THE FIVE lOVE LANGUAGES
By Health Plus
Language is encoded in our DNA – it is what makes us human. We have the unique ability to use a structured system of communicating that involves being able to speak, write and read complex and abstract ideas.
So if we are such expert communicators, why do we have so much trouble understanding each other? How are words of affection, guidance or encouragement so often misconstrued, or taken the wrong way when offered to a loved one?
According to Dr. Gary Chapman, the reason for these misunderstandings is that we have not learned to communicate in the way that those closest to us can best understand. It is literally as if we are speaking a different language to each other.
The premise of Chapman’s book, The Five Love Languages: How to Express Heartfelt Commitment to Your Mate, is that each person has a primary love language that they respond to and makes them feel loved. Knowing which ‘Love Language’ your partner speaks will help them accept and experience the love you are giving and ultimately lead to a more meaningful relationship. The Five Love Languages are:
People with Affirmation as their love language respond to words of affection, praise, and appreciation. Words of encouragement, or a thoughtful observation about something they have done well matters deeply to these folks. An enthusiastic complement on a home cooked meal or new hairstyle are ways of saying “I see you and appreciate you”.
Those whose love language is Quality Time feel the most adored when you give them your undivided attention. This has become harder these days due to our almost Pavlovian response to anything with a screen. Dings, pings, alarms and alerts constantly distract us from the task at hand, including giving our loved ones our full attention. To feel valued, the Quality Time person needs you to turn away from the screen, make eye contact, and be fully engaged with the present activity or conversation.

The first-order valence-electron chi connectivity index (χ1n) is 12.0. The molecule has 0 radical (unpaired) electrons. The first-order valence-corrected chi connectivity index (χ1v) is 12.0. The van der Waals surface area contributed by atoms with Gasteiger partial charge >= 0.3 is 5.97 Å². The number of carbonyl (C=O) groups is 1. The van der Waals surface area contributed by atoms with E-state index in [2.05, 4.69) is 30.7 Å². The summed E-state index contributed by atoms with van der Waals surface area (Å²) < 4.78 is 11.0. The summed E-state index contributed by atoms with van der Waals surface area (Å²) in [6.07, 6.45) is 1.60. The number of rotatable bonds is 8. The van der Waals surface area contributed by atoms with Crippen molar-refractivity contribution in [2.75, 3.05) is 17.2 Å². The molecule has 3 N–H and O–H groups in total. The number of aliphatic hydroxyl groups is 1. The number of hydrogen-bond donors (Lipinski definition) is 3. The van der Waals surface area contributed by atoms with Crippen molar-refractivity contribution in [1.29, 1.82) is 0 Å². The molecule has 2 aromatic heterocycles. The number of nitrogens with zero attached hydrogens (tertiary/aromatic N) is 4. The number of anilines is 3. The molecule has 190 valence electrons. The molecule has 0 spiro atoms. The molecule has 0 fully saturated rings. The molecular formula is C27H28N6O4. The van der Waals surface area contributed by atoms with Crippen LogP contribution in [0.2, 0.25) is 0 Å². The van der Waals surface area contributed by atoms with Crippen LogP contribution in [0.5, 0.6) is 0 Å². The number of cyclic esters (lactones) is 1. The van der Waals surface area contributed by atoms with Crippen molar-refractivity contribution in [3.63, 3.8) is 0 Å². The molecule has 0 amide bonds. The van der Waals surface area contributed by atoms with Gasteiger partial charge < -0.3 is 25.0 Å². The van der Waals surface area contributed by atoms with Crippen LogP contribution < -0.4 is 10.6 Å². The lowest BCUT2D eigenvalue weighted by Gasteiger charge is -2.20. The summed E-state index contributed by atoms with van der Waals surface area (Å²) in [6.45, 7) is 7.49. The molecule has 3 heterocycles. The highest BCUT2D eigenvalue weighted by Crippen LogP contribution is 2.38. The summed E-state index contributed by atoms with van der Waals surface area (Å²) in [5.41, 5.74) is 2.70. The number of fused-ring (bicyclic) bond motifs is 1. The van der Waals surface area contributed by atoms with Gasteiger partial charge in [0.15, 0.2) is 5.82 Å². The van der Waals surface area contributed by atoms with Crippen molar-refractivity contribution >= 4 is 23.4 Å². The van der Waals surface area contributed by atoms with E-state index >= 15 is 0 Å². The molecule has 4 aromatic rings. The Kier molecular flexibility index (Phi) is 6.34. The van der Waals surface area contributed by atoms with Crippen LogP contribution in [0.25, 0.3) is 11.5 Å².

People with physical touch as their love language feel loved when they receive affection outside of sex. They react to the warmth and comfort touch brings them. Holding hands while walking, sitting closely together while watching TV, or giving a quick shoulder massage after a tough day are all examples of this non-verbal language. Becoming fluent in this love language can lead to greater intimacy and connection in a relationship.
acts of service
The Acts of Service love language is about doing small, yet meaningful things for the other. This language is less about words and more about gestures of support like bringing home a favorite dessert, washing the car and filling the gas tank, or taking charge of the children’s bedtime rituals (even when it is not your turn). In a day filled with work, children and chores, actions of this language can definitely speak louder than words.
People who respond to the Receiving Gifts love language do not require big or expensive gifts; it is the thought and energy behind the gift that counts most. A book by a favorite author, framing a photo from a special vacation, or sending a funny card for no particular reason are all gifts that are personal and meaningful. These gifts act as a symbol or token of your love and affection.
Discovering another’s love language can take a certain amount of empathy, selflessness and attention. But in the long run, learning a new love language can lead to your own personal growth and the strengthening of relationships with those who mean the most in your life. Perhaps most importantly love languages are universal to all relationships - not just the romantic ones.
Want to learn more? Pick up The 5 Love Languages: The Secret to Love that Lasts by Gary Chapman, or take the free quiz!